Why, then, do I know in my heart that the promises I made in that idealistic and passionate essay: to give all of my energy and all of myself to this career, are promises I simply cannot keep? I still have the same career plans. I still believe all those things I wrote. I still believe that good medicine and good health policy truly help people. When a surgeon I was shadowing last month told me I had to "decide if all the crap I wrote in my admissions essay was true, or if I just wanted a nice salary and a country club," I nearly shouted back at him: "Of course it was true!" I have no doubts that a medical career is helpful and useful to others, and that excites me as much as it ever has. Maybe it even excites me more, now that I have two years of medical knowledge folded into my brain and feel that I am almost to the point of actually being of use.
Still, I recognize that I cannot in good faith commit my entire self to medicine. I want to be the best doctor possible, but I also need to be a good son, an annoying younger brother, and a supportive friend. The other parts of my life: my family, my friends, my hobbies, are incredibly important to me, and I am not willing to sacrifice them. I know that I will only be successful at work if I have the time and energy for a fulfilling personal life. Can I find time for everything?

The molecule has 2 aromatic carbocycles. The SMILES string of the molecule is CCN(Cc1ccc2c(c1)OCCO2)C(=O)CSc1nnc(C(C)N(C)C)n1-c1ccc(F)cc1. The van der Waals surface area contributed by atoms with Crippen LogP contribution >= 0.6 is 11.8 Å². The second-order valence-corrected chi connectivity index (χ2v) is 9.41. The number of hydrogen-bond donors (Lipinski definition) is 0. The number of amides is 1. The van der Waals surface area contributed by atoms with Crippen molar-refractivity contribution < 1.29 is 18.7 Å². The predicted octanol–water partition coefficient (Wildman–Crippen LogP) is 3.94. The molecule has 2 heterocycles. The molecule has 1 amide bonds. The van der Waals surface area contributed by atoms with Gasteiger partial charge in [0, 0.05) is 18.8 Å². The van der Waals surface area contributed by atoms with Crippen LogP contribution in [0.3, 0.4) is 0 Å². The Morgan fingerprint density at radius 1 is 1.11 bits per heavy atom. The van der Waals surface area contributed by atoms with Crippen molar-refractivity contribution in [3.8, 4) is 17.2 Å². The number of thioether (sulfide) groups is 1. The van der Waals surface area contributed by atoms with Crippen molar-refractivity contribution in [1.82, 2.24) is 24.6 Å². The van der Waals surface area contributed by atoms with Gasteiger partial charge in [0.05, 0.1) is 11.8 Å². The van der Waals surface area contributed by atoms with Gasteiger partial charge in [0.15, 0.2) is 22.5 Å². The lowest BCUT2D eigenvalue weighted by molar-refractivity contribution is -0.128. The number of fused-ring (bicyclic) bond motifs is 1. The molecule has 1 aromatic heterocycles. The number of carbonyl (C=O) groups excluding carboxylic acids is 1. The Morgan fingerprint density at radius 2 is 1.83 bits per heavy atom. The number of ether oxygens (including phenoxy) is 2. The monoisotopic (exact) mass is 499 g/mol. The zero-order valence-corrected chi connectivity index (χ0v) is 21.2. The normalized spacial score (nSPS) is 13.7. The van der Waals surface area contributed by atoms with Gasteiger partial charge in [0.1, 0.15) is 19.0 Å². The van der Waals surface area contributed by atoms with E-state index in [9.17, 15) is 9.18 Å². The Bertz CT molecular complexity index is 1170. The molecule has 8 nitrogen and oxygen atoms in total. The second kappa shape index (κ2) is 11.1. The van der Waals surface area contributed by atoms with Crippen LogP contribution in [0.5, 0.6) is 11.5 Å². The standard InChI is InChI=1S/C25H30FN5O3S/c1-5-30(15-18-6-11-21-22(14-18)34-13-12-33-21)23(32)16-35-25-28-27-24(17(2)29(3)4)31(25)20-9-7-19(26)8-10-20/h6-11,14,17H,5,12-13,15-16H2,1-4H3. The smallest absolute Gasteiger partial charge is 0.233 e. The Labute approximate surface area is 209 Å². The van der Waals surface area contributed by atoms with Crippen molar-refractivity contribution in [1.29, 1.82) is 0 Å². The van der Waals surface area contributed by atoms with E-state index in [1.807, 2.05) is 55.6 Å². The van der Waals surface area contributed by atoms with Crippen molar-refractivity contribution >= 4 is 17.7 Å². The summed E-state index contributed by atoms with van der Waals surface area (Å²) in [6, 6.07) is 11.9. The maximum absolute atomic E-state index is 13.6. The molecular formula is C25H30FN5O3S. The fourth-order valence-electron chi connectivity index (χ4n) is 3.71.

Even just since I began medical school, my personal life has changed greatly. My siblings, and many of my close friends, have gotten married, and some have children. My grandfather, who taught me how to shoot a basketball, swing a baseball bat, and built a tree house with me (still an eye-sore to my father), passed away. My parents retired, moved into a fixer-upper on the beach, and keep a place at the dining table set for my sisters and me, for whenever we might have time to visit them. I turned 25 a few days ago. My sisters emailed me an essay about turning 25, about thinking seriously about the adult you want to become, about faith, forming meaningful friendships, and choosing romantic partners. Of course, this was already on my mind. The transition from college life to adulthood was challenging, for sure, but I felt happy with my work and my relationships. Still, it was valuable to sit back and reflect on how important these parts of my life are, and how fortunate I am to have a close group of supportive friends and a loving family. You can choose your friends, whether to stay close to your family, to be solitary or social, and I choose the most social life I can have. I choose to call my parents and my sisters almost daily, to make time between classes and studying and meetings to have lunch with my friends, to catch my team playing on Saturdays, if only for one half, to play Frisbee with my friends a few times a week, even in the bitterly cold winter.